Abelam Tumbuna drum New Guinea

Abelam Tumbuna drum New Guinea / Trommel Neuguinea

Drum with classical Abelam designs and figures in low relief.
Tumbuna drums are used in initiation ceremonies and yam festivals.
Drums were carved with an adze and hollowed out by a slow burning process.
The making of a drum takes a long time; it may take weeks,or even months, for the wood must dry slowly to avoid cracking.
Held in one hand while the other is used to strike the lizard-skin drum head.
Small black pellets of beeswax, used for fine tuning the sound quality of the drum, are attached in a circular pattern around the center of the head.
Tuning is accomplished by heating the head over fire.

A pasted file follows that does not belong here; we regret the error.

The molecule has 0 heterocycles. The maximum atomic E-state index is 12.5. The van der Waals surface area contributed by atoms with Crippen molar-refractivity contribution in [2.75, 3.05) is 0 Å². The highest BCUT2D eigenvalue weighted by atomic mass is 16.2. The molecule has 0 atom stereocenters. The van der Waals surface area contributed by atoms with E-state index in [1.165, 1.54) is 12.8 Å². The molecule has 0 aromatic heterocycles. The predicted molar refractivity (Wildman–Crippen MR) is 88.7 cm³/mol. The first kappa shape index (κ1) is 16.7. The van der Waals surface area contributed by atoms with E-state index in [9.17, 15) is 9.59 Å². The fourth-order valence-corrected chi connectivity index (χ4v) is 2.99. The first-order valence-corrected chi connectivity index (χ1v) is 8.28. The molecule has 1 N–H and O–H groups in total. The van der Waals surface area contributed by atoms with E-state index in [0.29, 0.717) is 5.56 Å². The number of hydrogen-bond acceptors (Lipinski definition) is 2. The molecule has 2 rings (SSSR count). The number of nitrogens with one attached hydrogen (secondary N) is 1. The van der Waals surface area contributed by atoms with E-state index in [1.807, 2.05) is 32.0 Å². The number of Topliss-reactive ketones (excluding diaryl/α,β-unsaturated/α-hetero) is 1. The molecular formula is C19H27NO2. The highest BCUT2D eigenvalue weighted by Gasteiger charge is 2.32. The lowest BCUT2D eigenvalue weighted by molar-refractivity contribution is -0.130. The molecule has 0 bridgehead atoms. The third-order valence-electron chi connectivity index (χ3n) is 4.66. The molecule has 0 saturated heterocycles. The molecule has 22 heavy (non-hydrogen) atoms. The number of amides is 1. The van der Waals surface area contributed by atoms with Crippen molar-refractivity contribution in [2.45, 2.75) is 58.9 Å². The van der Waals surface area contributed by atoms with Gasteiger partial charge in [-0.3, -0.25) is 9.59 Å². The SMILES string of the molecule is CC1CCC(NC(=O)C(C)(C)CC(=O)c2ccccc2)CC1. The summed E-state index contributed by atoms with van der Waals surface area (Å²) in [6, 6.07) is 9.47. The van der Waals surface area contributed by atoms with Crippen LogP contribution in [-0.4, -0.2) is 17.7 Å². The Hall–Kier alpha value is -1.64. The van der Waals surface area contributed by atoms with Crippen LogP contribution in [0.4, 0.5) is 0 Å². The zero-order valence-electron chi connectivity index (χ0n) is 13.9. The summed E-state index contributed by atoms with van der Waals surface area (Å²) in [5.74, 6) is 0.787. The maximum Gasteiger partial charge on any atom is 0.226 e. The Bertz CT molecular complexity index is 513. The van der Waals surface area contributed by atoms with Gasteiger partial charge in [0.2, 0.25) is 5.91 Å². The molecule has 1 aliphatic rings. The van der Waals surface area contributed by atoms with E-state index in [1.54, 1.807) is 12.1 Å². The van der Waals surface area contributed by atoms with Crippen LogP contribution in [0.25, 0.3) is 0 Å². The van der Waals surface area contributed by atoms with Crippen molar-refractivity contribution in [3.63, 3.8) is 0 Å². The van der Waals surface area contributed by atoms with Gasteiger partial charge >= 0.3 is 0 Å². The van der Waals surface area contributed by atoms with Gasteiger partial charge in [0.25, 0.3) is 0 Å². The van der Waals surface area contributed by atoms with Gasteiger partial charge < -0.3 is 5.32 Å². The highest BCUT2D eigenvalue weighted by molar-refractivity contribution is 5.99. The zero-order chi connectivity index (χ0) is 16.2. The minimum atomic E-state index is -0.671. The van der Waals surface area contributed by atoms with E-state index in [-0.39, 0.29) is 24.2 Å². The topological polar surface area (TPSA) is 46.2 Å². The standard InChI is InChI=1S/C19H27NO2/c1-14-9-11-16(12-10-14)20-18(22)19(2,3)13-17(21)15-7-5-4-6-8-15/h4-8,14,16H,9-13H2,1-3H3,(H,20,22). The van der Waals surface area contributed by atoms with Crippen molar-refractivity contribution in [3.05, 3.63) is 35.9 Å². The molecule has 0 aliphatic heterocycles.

The use of drums are very important to all traditional ceremonies where drumming and singing relate stories of ancient ancestral beings who are invoked for protection and fertility.


Koch, Gerd: Kultur der Abelam, Die Berliner Maprik Sammlung
Maaz, Klaus: Abelam: Die magische Welt der Abelam. Kunst und Kult in Papua-Neuguinea.
Hamson Michael(editor): Siobhan Campbell, Laurent Granier, Virginia-Lee Webb, and Diane Sheehan.- Art of the Abelam